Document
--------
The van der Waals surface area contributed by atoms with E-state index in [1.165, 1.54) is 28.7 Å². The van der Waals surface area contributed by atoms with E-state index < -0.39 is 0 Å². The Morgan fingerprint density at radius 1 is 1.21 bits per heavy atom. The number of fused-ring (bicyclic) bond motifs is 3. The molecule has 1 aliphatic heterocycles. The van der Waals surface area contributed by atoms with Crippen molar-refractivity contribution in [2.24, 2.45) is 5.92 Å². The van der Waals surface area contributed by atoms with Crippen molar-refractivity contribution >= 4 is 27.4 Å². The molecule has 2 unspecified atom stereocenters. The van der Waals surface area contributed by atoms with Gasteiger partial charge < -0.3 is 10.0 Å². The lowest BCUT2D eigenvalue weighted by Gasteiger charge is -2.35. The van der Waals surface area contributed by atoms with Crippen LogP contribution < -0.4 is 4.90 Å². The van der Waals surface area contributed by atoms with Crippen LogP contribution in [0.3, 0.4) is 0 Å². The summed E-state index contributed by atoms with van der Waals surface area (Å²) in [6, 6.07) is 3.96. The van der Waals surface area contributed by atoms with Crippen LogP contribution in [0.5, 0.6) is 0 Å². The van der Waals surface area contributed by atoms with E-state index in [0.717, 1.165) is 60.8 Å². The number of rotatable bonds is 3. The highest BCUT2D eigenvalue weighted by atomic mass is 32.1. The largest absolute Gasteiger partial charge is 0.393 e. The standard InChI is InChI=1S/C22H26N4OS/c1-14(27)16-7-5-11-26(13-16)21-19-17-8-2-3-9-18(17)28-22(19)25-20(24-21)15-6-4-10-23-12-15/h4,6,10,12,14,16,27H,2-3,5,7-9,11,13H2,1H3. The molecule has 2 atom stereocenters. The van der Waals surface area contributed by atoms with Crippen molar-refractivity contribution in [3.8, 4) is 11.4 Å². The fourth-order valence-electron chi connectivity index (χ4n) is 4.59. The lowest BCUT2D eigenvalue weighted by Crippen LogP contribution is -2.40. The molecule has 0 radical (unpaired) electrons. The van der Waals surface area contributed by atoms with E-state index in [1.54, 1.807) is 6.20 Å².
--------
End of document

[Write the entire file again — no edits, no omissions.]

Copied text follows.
The van der Waals surface area contributed by atoms with E-state index in [1.165, 1.54) is 28.7 Å². The van der Waals surface area contributed by atoms with E-state index < -0.39 is 0 Å². The Morgan fingerprint density at radius 1 is 1.21 bits per heavy atom. The number of fused-ring (bicyclic) bond motifs is 3. The molecule has 1 aliphatic heterocycles. The van der Waals surface area contributed by atoms with Crippen molar-refractivity contribution in [2.24, 2.45) is 5.92 Å². The van der Waals surface area contributed by atoms with Crippen molar-refractivity contribution >= 4 is 27.4 Å². The molecule has 2 unspecified atom stereocenters. The van der Waals surface area contributed by atoms with Gasteiger partial charge < -0.3 is 10.0 Å². The lowest BCUT2D eigenvalue weighted by Gasteiger charge is -2.35. The van der Waals surface area contributed by atoms with Crippen LogP contribution < -0.4 is 4.90 Å². The van der Waals surface area contributed by atoms with Crippen LogP contribution in [0.3, 0.4) is 0 Å². The summed E-state index contributed by atoms with van der Waals surface area (Å²) in [6, 6.07) is 3.96. The van der Waals surface area contributed by atoms with Crippen LogP contribution in [0.5, 0.6) is 0 Å². The van der Waals surface area contributed by atoms with E-state index in [0.717, 1.165) is 60.8 Å². The number of rotatable bonds is 3. The highest BCUT2D eigenvalue weighted by atomic mass is 32.1. The largest absolute Gasteiger partial charge is 0.393 e. The standard InChI is InChI=1S/C22H26N4OS/c1-14(27)16-7-5-11-26(13-16)21-19-17-8-2-3-9-18(17)28-22(19)25-20(24-21)15-6-4-10-23-12-15/h4,6,10,12,14,16,27H,2-3,5,7-9,11,13H2,1H3. The molecule has 2 atom stereocenters. The van der Waals surface area contributed by atoms with Crippen molar-refractivity contribution in [3.8, 4) is 11.4 Å². The fourth-order valence-electron chi connectivity index (χ4n) is 4.59. The lowest BCUT2D eigenvalue weighted by Crippen LogP contribution is -2.40. The molecule has 0 radical (unpaired) electrons. The van der Waals surface area contributed by atoms with E-state index in [1.54, 1.807) is 6.20 Å².